museum replica | cast | handmade | 2-piece reduction | total height 23.5 cm
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Akhenaten Portrait Head with Attached Crown
When Amenophis IV ascended the throne of Egypt, the people of Ancient Egypt believed in countless deities. After a few years of his reign, the pharaoh, who was married to Nefertiti, decided to appoint a new, single god for his country. The cult of the sun god Aton was born, a manifestation of Re, who was to symbolise the solar disc as the source of all life. Amenophis IV forbade his people to believe in the old gods and henceforth called himself Akhenaten ("effective for the Aton"). For the new god Aton, the old capital Thebes was abandoned as the headquarters of the royal court and the new, glamorous residence city of Akhet-Aton was founded. In the "horizon of the Aton", today's Amarna, magnificent temples were built under open skies to receive the beneficial rays of Aton's sun. For the people of Ancient Egypt, the new religion meant abandoning their belief in life after death in the blessed land of the West. Where the sun set, Aton could not exist as the creator of life and could not raise the deceased. The loss of this important basis of belief divided the population into two groups. There was fierce unrest between followers and opponents of the new cult around the sun god Aton. Only after the death of the pharaoh did the old religion finds its way back to its origins under Akhenaten's son Tutankhamun. Hardly any other pharaoh has fascinated and influenced his contemporaries and posterity as much as Akhenaten. Portrait head of the ruler with an attached crown.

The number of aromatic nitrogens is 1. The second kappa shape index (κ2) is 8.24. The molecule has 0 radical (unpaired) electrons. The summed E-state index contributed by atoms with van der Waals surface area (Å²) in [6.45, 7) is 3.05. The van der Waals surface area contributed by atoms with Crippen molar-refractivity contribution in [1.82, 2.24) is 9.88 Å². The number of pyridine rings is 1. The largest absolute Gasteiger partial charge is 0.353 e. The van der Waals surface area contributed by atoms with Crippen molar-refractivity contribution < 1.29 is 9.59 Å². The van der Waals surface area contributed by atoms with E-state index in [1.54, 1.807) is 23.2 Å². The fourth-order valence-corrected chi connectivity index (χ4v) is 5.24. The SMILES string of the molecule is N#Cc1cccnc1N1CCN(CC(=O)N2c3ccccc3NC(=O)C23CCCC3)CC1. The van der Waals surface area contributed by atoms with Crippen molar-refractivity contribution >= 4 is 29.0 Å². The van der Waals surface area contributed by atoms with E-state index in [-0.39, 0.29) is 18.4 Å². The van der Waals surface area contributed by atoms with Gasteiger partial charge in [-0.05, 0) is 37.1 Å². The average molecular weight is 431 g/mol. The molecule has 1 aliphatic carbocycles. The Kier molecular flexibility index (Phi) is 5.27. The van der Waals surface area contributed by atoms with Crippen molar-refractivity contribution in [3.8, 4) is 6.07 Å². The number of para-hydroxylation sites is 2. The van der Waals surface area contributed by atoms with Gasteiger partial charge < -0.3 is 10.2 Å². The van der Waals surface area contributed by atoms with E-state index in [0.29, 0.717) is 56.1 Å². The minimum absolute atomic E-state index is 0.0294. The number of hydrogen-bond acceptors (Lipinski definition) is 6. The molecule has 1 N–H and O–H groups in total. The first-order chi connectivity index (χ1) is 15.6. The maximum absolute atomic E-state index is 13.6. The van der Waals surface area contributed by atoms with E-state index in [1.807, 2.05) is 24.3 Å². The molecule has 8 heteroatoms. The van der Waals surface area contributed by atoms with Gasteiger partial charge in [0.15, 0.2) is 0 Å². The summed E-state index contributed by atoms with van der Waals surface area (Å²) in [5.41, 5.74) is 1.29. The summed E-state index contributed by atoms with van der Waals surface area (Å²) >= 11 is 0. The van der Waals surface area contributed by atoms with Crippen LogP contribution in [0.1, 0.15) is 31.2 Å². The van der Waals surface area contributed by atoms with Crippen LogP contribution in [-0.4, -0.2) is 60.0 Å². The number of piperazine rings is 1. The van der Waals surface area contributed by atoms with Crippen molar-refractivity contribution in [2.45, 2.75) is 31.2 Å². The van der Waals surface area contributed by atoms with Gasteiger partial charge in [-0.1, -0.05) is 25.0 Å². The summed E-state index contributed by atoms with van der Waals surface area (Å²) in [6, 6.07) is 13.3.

Original: Museum August Kestner Hannover. 18th Dynasty, c. 1360 BC, Amarna. 2-piece reduction as polymer ars mundi museum replica, cast by hand. Height with pedestal: 23.5 cm.
Ich bin mehr als zufrieden, es ist wunderschön.
Sculptural representation of person's head and shoulders.